Being in the closet is one of the most humiliating, degrading, and torturous things I can imagine, and I live it everyday. I hate it, but life circumstances have demanded it for now, hopefully, that will change someday soon. Teaching at a small conservative private school, where gossip is a sport that ranks up there with football makes it even worse. To explain, my students are taught by parents and pastors that being gay is disgusting and sinful. They hear their parents constantly make racist and homophobic comments, and so words like faggot and nigger roll off their tongues like any other word. My students learn quickly that any derogatory language will not be tolerated in my classroom or in my presence.
To give an example of the attitudes that I am trying to fight against and teach more tolerance to, let me tell you about teaching the Holocaust. As I was describing the systematic murder of 11 million people, including 6 million Jews and 1.1 million children, my students were laughing, joking, and gossiping. One had the gall to ask me to tell a holocaust joke, because they think it’s funny. I was beyond furious and frustrated. If I could just make them understand that it is attitudes like these, the attitudes of hatred and indifference that led to the Holocaust in the first place, maybe they would take life more seriously, but as long as there is no support from parents and pastors, the role of teachers is diminished.
They do not understand the consequences of their actions, and a large part of that has to do with their parents who have always gotten them out of trouble and made them believe that there are no bad consequences. I have a few students who find it one of their great joys to gossip about my sexuality. They have tried in every way to out me, but yet they don’t understand the consequences of their actions. So I wanted to simply put in writing what some of those consequences would be. First, I’d lose my job, publicly and humiliatingly. There would be those who would fight for me to keep my job and those who would fight for me to lose it. It would either become an ugly public battle in the community, or I’d leave quietly with my tail tucked between my legs not being given the chance to fight.
Second, if I lost my job, in this economy, it could prove impossible to find another teaching job. I love teaching, but there just aren’t that many jobs available. Yes, the economy may be getting better, but anyone who is familiar with the politics associated with education knows, education, especially higher education, takes the first budget cuts when there is economic turmoil, and it is education that is the last sector to see a recovery once the economy improves. I may get frustrated with my students but I truly have a passion for teaching. Anyone who knows me, knows how excited and passionate I get about new ways to teach subjects, spreading the knowledge I’ve accumulated over the years, and seeing someone have even a glimpse of interest in what I talk about. Yes, I get frustrated with students, but the pros outweigh the cons.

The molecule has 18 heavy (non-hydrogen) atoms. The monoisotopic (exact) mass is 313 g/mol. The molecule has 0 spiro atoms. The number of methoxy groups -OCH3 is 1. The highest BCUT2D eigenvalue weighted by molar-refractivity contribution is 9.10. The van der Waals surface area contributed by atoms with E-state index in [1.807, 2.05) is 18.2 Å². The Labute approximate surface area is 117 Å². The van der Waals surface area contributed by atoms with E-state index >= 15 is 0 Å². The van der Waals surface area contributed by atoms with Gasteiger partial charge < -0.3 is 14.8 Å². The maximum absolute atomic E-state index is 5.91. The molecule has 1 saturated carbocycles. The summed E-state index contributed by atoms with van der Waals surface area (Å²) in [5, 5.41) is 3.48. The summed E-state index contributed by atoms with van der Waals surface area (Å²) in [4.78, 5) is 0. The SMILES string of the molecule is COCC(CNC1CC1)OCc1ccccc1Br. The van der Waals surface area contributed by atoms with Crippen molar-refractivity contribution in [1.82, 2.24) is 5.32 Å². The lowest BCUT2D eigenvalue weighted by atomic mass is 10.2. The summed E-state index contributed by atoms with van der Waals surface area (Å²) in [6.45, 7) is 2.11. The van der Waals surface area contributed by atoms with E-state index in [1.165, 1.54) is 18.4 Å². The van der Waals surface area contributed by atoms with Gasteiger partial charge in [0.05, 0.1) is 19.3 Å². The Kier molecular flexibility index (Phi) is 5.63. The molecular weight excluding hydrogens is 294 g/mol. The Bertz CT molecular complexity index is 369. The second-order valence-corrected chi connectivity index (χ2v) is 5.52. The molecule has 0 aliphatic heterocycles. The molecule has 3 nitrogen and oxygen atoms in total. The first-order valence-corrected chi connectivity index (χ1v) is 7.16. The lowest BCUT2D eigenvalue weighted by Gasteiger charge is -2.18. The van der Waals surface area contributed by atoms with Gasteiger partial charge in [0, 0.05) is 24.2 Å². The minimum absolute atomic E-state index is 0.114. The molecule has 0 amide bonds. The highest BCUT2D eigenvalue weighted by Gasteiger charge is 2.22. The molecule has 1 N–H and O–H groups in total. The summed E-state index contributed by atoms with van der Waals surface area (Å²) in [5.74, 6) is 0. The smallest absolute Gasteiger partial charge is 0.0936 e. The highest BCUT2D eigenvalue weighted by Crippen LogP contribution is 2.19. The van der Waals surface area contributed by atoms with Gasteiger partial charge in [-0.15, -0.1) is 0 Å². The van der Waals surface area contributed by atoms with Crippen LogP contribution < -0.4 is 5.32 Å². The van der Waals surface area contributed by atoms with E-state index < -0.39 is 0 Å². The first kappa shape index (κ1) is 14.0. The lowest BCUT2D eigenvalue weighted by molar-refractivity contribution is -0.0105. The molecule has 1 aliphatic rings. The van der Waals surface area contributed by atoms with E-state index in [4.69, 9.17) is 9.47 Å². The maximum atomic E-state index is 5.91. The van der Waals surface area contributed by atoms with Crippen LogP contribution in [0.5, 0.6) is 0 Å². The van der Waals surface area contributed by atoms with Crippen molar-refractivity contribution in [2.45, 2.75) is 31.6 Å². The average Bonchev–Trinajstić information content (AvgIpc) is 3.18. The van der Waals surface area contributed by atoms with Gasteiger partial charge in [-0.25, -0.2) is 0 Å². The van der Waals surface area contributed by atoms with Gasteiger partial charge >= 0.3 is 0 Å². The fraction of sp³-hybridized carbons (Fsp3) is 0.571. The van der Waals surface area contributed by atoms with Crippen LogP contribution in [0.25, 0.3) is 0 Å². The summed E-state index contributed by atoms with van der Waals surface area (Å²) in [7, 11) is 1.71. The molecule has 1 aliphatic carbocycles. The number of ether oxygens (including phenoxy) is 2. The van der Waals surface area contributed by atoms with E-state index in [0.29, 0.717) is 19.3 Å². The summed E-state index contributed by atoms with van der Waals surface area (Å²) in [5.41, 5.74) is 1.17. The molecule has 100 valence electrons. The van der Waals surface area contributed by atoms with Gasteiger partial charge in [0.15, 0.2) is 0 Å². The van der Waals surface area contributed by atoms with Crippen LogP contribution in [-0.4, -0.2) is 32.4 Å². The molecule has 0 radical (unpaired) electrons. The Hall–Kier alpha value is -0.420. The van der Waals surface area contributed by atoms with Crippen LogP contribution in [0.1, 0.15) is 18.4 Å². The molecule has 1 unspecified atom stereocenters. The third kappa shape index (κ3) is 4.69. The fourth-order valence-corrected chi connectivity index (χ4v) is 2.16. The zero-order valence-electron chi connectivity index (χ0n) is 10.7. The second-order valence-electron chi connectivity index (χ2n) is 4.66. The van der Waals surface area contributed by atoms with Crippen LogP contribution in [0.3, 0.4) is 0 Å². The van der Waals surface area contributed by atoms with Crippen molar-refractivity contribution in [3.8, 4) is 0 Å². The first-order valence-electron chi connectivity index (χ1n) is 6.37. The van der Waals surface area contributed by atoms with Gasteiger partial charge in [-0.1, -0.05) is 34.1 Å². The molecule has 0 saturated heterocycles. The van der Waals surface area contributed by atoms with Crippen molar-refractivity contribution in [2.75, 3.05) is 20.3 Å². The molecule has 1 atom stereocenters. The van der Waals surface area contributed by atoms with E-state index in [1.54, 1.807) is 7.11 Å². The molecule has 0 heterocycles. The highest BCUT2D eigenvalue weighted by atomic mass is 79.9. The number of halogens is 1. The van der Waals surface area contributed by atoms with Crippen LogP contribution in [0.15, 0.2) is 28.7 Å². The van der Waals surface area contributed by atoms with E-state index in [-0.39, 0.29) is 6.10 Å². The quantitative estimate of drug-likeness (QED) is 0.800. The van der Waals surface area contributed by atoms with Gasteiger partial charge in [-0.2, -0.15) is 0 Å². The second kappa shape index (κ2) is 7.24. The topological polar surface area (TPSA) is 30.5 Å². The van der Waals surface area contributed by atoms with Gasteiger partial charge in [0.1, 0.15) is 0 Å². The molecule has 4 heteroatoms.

Furthermore, my family would be humiliated. Grant it, I think my family should love me no matter what and accept my sexuality for what it is, but that’s a fantasy and not the reality. They would face ridicule and gossip behind their backs and sometimes to their faces. I’ve dealt with this all of my life, and it would devastate me to know that I was the cause of those I love facing the same torture. They would suffer as much as I would, and even if they accepted my sexuality, they’d still be ridiculed and shamed. All for something that I cannot change, and that God created as part of who I am. I can no more change my sexuality than a black man can change his skin color or a leopard his spots. I was born gay, I have always been gay, and I will always be gay.
I wish we lived in an ideal world where homophobes were the ones who were shamed, where racists were derided, and no one ever had to live in a closet. Sadly, that world does not exist. I hope it will some day, but it is a long way away. What I would settle for now is that people understand the consequences of their actions. Cruelty and gossip can have devastating consequences far beyond someone’s understanding. There is a snowball effect that can occur and slowly, deliberately, and effectively destroy someone’s livelihood and life. The life I live, I live because I have certain circumstances and obligations. Because of that, my depression often worsens. I hope one day I will not only be out completely, but I will also be out of this current situation. Alabama is not the best place for me, at least not the part of Alabama where I currently live.
Alabama may have seen their gay marriage ban ruled unconstitutional by a federal judge, but Alabama hasn’t changed much since the 1960s when federal judges declared one segregation law after another unconstitutional. Just because something becomes law through the courts, does not mean that it will be accepted. Discrimination will continue against the LGBT community, just as it did for the African-American community. As Tim Cook, CEO of Apple, said when he was accepted last year into the Alabama Hall of Fame, Alabama and the nation “have a long way to go” before realizing Dr. Martin Luther King Jr.’s dream of equality (and I realize King’s dream of equality did not reach to LGBT Americans). Cook went on to say that Alabama was “too slow” to guarantee rights in the 1960s, Cook said, and “still too slow on equality for the LGBT community. Under the law, citizens of Alabama can still be fired based on their sexual orientation” Cook went further and stated that “We can’t change the past, but we can learn from it and we can create a different future.”